Make Classic Southern Potato Salad and never give too much thought again about what to bring to a potluck dinner or a friend’s cookout.
Potato salad is serious business in the South and this straightforward potato salad recipe is a crowd pleasing classic that pairs nicely with just about any grill item it goes up against, from barbecue to burgers, steak, chicken or ribs! This is a classic southern potato salad with eggs.
March, April, June, and July are cookout months down here, and this summer, I would guess I have prepared the salad at least six times. If you remember your mother cooking a dressing as part of her potato salad ingredients, you may want to try my recipe for A Hearty Penna Dutch Potato Salad.
This traditional potato salad recipe plates brilliantly with my
or a superbly Marinated Steak from your grill.
Gatherings here in the South do not happen without a big bowl of homemade potato Salad.
While potato salad may not necessarily be ‘southern’ in origin, to too many people it remains valid that Southerners have taken a reasonably good dish, booted up the ‘element of spunk,’ and declared the fresh adaptation a Southern classic. Potato salad reminds me of my Grandfather. Gramps was that one member of our family who wore the badge of “Absolute Potato Salad Maker.” This recipe is basically his, as best I remember it.
Nothing fancy or extravagant, just potatoes, eggs, good mayonnaise, onion, celery, a little bit of yellow or Dijon mustard, some pickle relish, salt, and pepper. A simple, basic, satisfying dish that is full of flavor and texture. It is truly the ideal accompaniment to a juicy burger hot off the grill. His was the 'potato salad among potato salads.' I of course thought it was the best potato salad.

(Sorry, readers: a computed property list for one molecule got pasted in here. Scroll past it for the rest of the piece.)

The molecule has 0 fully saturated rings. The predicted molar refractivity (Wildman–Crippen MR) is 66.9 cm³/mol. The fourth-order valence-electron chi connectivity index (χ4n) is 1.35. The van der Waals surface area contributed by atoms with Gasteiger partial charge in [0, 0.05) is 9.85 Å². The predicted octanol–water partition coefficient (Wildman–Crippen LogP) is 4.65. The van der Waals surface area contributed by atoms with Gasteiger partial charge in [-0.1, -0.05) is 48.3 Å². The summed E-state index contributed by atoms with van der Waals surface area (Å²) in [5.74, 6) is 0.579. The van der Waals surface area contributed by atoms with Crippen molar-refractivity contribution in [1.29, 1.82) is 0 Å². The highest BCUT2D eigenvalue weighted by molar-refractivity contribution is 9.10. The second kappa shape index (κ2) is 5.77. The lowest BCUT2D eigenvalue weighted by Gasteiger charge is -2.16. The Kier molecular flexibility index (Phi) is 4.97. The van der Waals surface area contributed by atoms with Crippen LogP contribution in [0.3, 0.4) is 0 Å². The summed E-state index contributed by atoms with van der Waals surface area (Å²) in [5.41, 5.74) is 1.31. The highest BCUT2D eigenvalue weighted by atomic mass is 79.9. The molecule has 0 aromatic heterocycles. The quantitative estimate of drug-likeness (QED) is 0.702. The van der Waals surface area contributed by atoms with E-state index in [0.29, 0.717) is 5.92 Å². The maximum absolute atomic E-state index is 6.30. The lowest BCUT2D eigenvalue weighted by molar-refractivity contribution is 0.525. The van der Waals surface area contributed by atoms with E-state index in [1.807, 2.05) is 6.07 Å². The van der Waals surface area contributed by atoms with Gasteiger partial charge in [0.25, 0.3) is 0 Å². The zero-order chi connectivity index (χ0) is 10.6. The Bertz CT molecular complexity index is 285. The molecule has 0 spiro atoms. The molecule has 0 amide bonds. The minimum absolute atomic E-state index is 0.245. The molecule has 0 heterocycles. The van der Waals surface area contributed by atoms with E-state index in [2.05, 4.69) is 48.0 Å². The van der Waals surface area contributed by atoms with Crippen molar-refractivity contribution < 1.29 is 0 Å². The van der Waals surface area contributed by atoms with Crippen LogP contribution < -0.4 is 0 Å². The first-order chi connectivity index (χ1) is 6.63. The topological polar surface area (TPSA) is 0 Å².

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Classic Southern Potato Salad is an easy potato salad recipe. It yields a delicious sequence of potatoes, hard boiled eggs, sweet onions, celery, pickle relish, mayonnaise, yellow mustard, and seasoning. This classic potato salad is perfect for potlucks, cookouts, and picnics. I would challenge you to find traditional potato salad recipe or a southern potato salad recipe without eggs, but you can omit them in this recipe if you do not want them.
So, “Absolute Potato Salad Maker” is a highly coveted title. After my Grandfather passed away, I never tasted potato salad like his. I promise you, every family vacation that we would pile in the station wagon and motor on down to Myrtle Beach to visit with my grandparents (we lived in New Jersey, then), my Mom would make the call ahead and request Gramp’s potato salad for me. Once we got there, it was sometimes the ONLY thing I would eat despite my Grandmother cooking up a horde of food on account of our visit. My Mom and my cousin Holly both come close to his. But I like to think I was the major consumer of his potato technique, and as good as Mom and Holly’s salads are, they are not quite Gramp’s.